–Media can help in highlighting technological developments, says Dr Malik
LAHORE: In order to create awareness among journalists about science-related communication, the Lahore chapter of Pakistan Biotechnology Information Center in collaboration with The International Service for the Acquisition of Agri-biotech Applications (ISAAA) organised a one-day workshop at the Forman Christian College University (FCCU) Lahore on March 3, 2019.
The workshop was started with the address of FCCU Dean of Postgraduate studies Dr Kauser A Malik about science communication. He was of the opinion, “Science communication can help the people to understand science as part of their real lives. Our media can play an important role in informing the public about scientific and technological developments. Science writers and journalists play an important role in creating awareness among the general public about science. They are also instrumental in bringing the work of scientists from the lab to the public spotlight. Their work is important in bridging the gap between the language of the common person and scientists resulting in public opinion which ensures the formulation of appropriate government policies conducive to the development of science in the country. Science communication has the potential to kick start a stronger science culture which is most essential for a liberal and progressive Pakistan.”
During the workshop, Malaysian Biotechnology Information Center (MABIC) Executive Director Dr Mahaletchumy Arujanan gave a brief presentation on biotechnology, Genetic Modification (GM) Technology and the industrial challenges. While informing the participants, she said, “Various types of plant products of biotechnology are available in the market. These modified crops look like their traditional counterparts but they possess special characteristics that make them better. These crops offer several benefits both farmers and consumers. Farmers gain higher crop yields and have increased flexibility in management practices while consumers have healthier crops. Plant products of biotechnology approved for food use have been modified to contain traits such as insect resistance, disease resistance, herbicide tolerance and altered nutritional profile.”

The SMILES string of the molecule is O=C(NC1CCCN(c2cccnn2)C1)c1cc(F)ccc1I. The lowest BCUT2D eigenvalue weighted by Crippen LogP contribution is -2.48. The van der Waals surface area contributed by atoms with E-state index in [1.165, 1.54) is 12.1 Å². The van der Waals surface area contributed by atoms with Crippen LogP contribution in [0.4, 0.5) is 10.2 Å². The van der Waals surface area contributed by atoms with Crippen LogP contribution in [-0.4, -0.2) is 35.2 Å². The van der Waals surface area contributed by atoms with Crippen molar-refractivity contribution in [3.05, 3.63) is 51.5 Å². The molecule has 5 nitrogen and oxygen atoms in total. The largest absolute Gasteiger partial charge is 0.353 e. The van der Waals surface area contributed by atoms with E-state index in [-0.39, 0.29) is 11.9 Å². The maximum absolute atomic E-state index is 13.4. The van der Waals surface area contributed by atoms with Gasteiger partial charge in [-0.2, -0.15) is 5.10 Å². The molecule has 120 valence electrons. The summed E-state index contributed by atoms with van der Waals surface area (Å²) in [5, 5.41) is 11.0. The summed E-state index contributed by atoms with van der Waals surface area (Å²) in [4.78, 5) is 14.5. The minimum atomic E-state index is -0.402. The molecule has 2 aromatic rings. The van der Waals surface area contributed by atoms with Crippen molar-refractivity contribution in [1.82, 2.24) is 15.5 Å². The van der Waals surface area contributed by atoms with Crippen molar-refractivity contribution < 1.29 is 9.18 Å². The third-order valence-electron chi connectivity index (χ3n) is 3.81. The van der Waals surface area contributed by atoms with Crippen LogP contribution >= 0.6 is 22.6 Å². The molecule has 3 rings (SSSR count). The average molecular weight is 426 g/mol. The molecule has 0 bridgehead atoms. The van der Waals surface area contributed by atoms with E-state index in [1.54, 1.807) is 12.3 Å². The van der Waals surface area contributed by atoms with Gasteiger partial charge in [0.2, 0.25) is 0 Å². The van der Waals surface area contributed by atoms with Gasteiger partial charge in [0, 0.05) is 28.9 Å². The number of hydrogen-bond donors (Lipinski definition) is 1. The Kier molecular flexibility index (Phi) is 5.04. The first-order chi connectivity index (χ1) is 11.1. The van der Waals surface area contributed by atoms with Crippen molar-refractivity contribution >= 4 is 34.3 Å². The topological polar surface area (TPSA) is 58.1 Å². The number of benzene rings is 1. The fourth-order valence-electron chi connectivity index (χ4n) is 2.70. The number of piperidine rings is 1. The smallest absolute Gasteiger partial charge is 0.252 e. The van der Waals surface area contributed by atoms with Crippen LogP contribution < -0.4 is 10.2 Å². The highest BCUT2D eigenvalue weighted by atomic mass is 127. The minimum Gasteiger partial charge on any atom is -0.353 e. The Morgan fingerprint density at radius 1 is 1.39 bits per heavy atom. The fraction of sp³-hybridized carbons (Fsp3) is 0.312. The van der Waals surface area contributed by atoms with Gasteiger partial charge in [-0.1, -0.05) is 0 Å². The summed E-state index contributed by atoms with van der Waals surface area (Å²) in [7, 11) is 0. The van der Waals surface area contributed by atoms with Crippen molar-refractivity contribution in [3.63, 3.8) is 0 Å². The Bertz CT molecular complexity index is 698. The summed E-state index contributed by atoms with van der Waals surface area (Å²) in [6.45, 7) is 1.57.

“GM crops are thoroughly evaluated for environmental effects before entering the marketplace. They are assessed by many stakeholders in accordance with principles developed by environmental experts around the world,” she added.
While talking about the ethics and agriculture biotechnology, Dr Arujanan said, “Through the advancement of technology, scientists have been able to develop more precise and powerful tools to produce crops and animals with selected traits that aim to benefit farmers and consumers. Similar to other emerging technologies, biotechnology has instigated worldwide debate and confusion as a result of mixed messages from various people – be they scientists, academics, critics, industry, religious representatives or consumer bodies.
“The worldwide debate on the pros and cons of biotechnology have been likened to a battleground and a prominent place for virtually every ethical concern. It has stirred conflicting ideas and opinions and has polarised sectors not only among stakeholders but even between countries. Despite the diversity of ethical issues in agricultural biotechnology, there is a need to understand beliefs and doctrines as this allows coexistence within and across societies, and prevents social conflict.”
“A technology’s acceptance is based not only on technological soundness but on how it is perceived to be socially, politically, and economically feasible from the viewpoint of disparate groups. An understanding of ethics helps determine what information is needed by society and how to deal with different opinions. A process of negotiation based on trust is essential to enable stakeholders to participate in debates and decision making,” she said.
Industrial perspectives of crop industry were also shared at the workshop by Muhammad Asim from Crop Life Pakistan. The workshop was concluded with the question and answers session about GM crops and what strategies media can adopt to promote science communication.